Prepare for camping

Prepare for camping

Camping is the easiest, most affordable, way to clean your soul and declutter your mind – and it doesn’t break the bank.
Nothing beats the escape from everything that stresses you out, and substituting it for a calmness of mind and emotion.

Camping has been compared to socialism and people like to write about their first disastrous camping trip as if that is the nature of all camping. Even behavioural scientists has something to say about camping.
But, camping is no different from any other activity in your life: if you plan properly, you will enjoy properly. If you don’t plan, you will not enjoy.
If your preparations have been sound, you will no doubt enjoy your camping trip.

What to keep in mind

  • Adequate accessories is a must-have.
  • Sleeping bags should be of good quality and well maintained. If it is important to you, bring your own pillow.
  • Prepare for bugs by packing essential oils and bug, mosquito and tick repellants.
  • Store your food in the right containers and pack away everything at sleeping time every night.
  • Get adequate exercise during the day so you will sleep soundly at night.

Camping etiquette

Etiquette is basic behaviour to ensure a pleasurable experience for all people who share the camping site.

It is those actions that fall outside the formal camp rules.

In addition to the basics such as keeping your noise contribution low and remembering not to litter and not to share your political and religious views with everyone in a 10km radius, think about this:

  • Manage your pets. Even dog lovers prefer their own dogs and do not necessarily want to host neighbouring dogs;
  • Manage your children;
  • Remember that wet wood makes excessive smoke which ALWAYS blows right into your camping neighbour’s tent or caravan;
  • Walking through your neighbour’s camp site might not raise a second thought with you, but it may be experienced as interruptive by other campers. Camp sites have borders even if it is not obvious demarcations;
  • Arriving at a camp site only to find that the previous campers used it as a dustbin is not a welcoming experience;
  • Arriving late at nigh and leaving early may require extra effort from you not to wake neighbours who want to enjoy their night’s sleep or want to lay in until the sun rises;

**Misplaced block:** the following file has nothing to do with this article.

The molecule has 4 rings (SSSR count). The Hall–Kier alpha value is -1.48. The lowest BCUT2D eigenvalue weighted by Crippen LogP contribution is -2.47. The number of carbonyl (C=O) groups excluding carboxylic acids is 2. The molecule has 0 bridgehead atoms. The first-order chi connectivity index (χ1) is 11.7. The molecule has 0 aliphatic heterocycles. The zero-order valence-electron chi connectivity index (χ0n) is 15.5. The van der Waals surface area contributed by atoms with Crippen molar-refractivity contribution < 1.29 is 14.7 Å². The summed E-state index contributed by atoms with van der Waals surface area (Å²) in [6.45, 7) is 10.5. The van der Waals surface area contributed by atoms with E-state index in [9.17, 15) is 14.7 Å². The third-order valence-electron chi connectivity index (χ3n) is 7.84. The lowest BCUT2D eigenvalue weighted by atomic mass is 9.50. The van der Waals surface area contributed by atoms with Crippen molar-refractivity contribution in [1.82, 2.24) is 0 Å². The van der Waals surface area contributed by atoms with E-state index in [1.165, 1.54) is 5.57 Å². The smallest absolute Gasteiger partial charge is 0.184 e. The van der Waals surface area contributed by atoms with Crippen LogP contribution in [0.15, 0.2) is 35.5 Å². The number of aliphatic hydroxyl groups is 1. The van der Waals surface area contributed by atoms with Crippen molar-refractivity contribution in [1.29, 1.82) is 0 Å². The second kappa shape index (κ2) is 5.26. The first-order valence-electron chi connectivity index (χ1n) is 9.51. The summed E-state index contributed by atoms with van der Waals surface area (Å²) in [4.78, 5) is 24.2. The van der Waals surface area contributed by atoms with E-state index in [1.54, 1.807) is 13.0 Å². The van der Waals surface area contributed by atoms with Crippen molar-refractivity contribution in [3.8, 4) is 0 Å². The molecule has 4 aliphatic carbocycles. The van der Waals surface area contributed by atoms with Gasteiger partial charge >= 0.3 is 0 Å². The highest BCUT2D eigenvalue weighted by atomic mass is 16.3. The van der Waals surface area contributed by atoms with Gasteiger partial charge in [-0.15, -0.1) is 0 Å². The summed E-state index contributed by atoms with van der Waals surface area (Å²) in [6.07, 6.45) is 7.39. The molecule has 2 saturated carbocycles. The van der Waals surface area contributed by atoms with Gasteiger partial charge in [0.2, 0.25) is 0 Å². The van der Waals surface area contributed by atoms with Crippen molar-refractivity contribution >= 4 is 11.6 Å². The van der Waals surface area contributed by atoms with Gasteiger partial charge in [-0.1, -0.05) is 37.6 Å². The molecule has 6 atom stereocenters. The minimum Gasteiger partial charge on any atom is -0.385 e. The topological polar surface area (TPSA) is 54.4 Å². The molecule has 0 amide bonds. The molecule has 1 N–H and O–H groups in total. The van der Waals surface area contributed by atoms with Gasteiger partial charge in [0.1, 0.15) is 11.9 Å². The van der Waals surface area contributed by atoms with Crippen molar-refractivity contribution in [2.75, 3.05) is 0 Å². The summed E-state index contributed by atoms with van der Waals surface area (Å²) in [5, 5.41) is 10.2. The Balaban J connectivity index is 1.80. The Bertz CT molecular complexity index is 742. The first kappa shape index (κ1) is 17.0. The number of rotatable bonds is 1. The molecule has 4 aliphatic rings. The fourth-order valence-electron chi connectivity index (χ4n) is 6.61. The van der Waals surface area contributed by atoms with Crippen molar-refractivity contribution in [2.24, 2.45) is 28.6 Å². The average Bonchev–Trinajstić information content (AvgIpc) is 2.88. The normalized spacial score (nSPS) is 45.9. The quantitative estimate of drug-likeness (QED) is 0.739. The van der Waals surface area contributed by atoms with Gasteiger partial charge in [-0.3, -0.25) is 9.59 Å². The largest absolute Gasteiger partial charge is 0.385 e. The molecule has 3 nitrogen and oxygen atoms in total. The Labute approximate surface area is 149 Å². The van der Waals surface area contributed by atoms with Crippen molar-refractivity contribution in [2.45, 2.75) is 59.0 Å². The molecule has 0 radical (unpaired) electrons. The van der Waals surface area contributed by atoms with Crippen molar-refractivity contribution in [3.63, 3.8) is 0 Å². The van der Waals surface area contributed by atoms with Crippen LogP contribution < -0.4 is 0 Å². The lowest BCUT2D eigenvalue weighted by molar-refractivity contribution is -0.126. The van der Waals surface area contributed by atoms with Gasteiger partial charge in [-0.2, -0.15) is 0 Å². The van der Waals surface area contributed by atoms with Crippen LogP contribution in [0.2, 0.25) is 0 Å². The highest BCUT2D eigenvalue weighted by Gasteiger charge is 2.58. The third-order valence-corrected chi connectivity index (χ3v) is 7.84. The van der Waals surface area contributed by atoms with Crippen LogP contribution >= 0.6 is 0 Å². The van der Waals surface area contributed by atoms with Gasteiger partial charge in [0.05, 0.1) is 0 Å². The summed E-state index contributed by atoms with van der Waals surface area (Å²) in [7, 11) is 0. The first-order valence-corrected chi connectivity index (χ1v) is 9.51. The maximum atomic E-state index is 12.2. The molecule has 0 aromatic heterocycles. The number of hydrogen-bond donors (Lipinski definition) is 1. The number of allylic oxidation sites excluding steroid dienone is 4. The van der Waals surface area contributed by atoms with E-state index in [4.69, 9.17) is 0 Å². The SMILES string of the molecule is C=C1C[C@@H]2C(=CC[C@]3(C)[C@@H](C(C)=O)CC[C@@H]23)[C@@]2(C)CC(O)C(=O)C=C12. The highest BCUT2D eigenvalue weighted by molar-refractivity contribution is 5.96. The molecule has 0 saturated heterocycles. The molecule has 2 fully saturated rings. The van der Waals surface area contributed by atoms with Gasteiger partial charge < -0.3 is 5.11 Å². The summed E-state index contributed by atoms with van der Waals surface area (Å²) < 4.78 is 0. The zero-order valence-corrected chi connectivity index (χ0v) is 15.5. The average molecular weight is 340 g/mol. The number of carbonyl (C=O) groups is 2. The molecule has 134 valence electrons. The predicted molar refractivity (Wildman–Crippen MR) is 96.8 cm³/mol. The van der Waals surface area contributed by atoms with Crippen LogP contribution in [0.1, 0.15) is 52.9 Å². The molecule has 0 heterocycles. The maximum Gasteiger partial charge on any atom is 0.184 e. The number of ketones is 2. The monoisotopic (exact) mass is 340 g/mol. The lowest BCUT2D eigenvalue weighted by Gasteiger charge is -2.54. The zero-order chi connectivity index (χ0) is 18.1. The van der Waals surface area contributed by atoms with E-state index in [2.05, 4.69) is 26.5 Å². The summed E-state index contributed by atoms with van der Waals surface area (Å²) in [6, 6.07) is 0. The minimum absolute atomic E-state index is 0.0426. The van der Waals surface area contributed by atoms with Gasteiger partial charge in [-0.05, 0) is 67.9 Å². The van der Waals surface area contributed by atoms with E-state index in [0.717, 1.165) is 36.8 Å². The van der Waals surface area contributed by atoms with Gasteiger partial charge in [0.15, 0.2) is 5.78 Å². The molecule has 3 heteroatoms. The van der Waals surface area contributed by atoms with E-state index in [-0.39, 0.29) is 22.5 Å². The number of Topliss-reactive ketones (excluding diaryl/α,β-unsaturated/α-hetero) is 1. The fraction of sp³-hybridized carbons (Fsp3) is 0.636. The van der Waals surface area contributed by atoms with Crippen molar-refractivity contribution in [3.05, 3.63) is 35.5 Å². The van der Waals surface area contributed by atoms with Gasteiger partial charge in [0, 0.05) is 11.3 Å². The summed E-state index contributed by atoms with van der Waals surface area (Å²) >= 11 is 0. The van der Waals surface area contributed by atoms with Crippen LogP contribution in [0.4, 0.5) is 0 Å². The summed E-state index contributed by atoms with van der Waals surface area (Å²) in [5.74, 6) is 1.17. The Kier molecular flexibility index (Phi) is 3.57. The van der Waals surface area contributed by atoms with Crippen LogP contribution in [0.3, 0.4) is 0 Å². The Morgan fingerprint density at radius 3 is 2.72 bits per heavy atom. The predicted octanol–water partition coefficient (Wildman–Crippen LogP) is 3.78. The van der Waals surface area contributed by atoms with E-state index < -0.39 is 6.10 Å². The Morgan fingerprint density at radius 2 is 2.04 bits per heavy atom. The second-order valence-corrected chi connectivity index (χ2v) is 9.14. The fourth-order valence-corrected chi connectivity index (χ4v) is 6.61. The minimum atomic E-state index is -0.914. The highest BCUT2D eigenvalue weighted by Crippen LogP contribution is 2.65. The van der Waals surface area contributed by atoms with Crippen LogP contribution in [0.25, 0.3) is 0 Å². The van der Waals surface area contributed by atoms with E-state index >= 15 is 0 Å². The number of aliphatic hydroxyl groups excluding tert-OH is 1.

• Keep an eye on unattended fires, especially when the wind starts to blow;
  • Be friendly. It ensures a positive experience for all.

Benefits of camping

  • Escape the air pollution of the city, clean your lungs and soothe your soul. Nature has a relaxing and destressing effect on humans;
  • Moving about in nature refreshes memory capacity and increases mindfulness and energy levels;
  • Science indicates that we are wired to be outside and that nature makes us happy. Books have been written about the benefits of nature to humans.

Outdoors is a different world

Being outdoors, is a completely different experience from your daily life, so it is wise to mentally prepare your self for some changes:

  • The sounds your are familiar with in the city, do not exist in nature. You may find it difficult to fall asleep the first night;
  • Your bed, whether it is a Thabaphaswa accommodation bed or your sleeping bag and a stretcher, offers a different experience and may get used to;
  • There are a lot of different activities available. You could hike, fish, watch birds, discover trees and other plants, jog, ride your mountain bike, swim in a farm dam, practise your photographic skills, have real conversations with your family members, or just sit and contemplate how lucky your are to be relaxing in nature.

You need to adequately prepare mentally and physically for a camping trip, because it will offer a different experience from what you are used to. But don’t make it such a preparation that it takes away the fun.

You should look forward to camping to get as much benefit from it as possible. Make your preparation and your travelling all part of your camping trip.

That way, you will arrive energized and be a happy camper!